What is Process Design?

How do you Find the Best Solution for Your Business Process? Process Design!

Watch our video to learn about how MICology will work with you to break down your process into elements and find the most efficient solution for your business.


Once you’ve designed your process, you’ll need to define its configuration.

Click here to view the next video in our series, ‘Defining Your Process Configuration’, to learn about what is involved.

Process Design (or Process Mapping) is a method for ensuring an efficient, maintainable and easily upgradeable software solution is found for your business process. It is comprised of: a relationship map; a cross functional process map; and a flow chart.

Let us look at each of these areas in turn.

A Relationship Map shows:

  • your organisation’s departments;
  • your suppliers;
  • and, your customers.

Next, for each customer, supplier and department, you must determine what they ‘provide’ your organisation with, and what your organisation provides for them. In the case of a Repair Centre:

  • the ‘Operations’ department would provide a repaired vehicle to the customer;
  • the Finance department would invoice the customer;
  • and the customer would send payment for the repair, to the Finance department.

A table should be created for each customer, supplier and department showing their relationships.

Using the tables, add these different relationships to the map.

Relationship maps do not explicitly show work activities, rather the inputs and outputs between each part of the organisation and external bodies.

The next part of your Process Design is creation of a ‘Cross-Functional Process Map’ to detail your company’s ‘Workflow’. This shows:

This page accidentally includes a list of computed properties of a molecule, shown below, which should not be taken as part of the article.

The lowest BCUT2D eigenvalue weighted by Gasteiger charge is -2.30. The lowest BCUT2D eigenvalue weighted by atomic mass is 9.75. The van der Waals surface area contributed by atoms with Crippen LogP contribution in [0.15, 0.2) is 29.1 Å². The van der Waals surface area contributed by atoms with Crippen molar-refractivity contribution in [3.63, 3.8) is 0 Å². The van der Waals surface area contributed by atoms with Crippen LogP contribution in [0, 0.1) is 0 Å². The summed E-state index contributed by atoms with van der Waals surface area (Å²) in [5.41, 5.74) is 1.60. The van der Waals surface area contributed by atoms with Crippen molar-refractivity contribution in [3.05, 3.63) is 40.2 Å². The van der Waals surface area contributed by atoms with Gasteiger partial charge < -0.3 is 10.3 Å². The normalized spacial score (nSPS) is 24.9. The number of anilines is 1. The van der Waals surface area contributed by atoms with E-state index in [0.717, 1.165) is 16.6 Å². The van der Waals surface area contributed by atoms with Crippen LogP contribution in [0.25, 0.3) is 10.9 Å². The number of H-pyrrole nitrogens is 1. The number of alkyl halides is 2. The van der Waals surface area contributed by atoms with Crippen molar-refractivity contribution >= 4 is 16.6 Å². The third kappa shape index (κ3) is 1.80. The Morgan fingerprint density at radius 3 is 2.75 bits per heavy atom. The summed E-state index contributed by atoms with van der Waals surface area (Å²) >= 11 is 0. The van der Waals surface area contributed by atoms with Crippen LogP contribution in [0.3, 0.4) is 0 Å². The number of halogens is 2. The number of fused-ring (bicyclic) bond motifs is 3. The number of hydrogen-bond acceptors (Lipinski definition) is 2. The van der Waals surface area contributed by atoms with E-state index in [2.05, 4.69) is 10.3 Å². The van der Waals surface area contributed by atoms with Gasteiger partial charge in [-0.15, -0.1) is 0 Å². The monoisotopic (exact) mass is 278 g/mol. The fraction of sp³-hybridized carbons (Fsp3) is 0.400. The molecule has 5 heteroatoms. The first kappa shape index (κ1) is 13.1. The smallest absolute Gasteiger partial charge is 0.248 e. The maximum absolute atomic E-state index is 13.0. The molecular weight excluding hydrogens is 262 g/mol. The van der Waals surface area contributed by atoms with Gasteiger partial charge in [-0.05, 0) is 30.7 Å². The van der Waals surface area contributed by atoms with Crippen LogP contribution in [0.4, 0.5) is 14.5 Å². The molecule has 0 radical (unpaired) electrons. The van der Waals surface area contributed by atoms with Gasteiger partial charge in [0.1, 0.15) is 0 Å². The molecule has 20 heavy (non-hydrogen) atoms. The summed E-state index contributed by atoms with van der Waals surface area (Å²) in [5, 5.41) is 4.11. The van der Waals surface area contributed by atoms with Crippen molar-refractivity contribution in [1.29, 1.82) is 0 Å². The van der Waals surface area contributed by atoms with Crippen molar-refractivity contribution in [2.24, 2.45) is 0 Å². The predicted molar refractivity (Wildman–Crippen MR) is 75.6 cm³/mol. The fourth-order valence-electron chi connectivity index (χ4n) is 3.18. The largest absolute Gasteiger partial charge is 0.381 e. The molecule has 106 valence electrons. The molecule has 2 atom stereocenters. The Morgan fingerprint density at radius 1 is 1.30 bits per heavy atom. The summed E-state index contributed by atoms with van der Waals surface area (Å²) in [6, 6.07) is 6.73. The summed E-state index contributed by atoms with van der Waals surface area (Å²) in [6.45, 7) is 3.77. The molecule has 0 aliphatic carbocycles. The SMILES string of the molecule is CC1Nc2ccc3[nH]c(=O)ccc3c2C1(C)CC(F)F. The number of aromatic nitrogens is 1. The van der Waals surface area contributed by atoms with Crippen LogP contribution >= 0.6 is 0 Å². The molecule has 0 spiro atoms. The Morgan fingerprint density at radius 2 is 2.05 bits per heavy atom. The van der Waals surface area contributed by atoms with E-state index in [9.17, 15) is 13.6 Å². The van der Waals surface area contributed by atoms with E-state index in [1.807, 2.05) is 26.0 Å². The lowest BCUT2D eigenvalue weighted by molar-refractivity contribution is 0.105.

• the departments responsible for each part of the process;
  • the inputs and outputs between departments, customers and suppliers;
  • the resources and people required at each stage;
  • and patterns in the Workflow.

First, show as ‘swim lanes’ your suppliers, customers and departments. The rectangles that represent these entities on your relationship map become horizontal bands or swim lanes on your cross-functional map.

For each, identify the tasks that make up each part of the process that they are responsible for. Locate these in the approximate place where they will happen in the process.

Referring to the Relationship diagram and tables, add the inputs and outputs to the Cross-Functional map, plus unique identifiers for each part of the process.

The final part of Process design is creation of a flowchart to define your business process. Flowcharts are diagrams consisting of actions and decisions. These are connected by arrows to indicate the order in which they are processed.

There are multiple benefits when using a flowchart:

  • Decisions can be built into the flow;
  • Unnecessary or inefficient steps are highlighted;
  • and Drill down within a subset or portion of the process is possible.

By referring to each part of the cross-functional diagram, a flowchart can be derived for your business process.

Actions represent individual steps in a process; they do not determine flow.

Decisions can be automated or made by one or more people. They have multiple outcomes, and are based on a defined algorithm. Unlike actions, they do direct the flow of a process.

The completed flowchart details your business process workflow. In the process configuration document which follows, we will look at the physical elements required to implement your process.

This will include:

  • key process stages;
  • roles;
  • data types and fields;
  • documents;
  • permissions;
  • milestones;
  • reports and dashboards;
  • financial transactions;
  • and authority.
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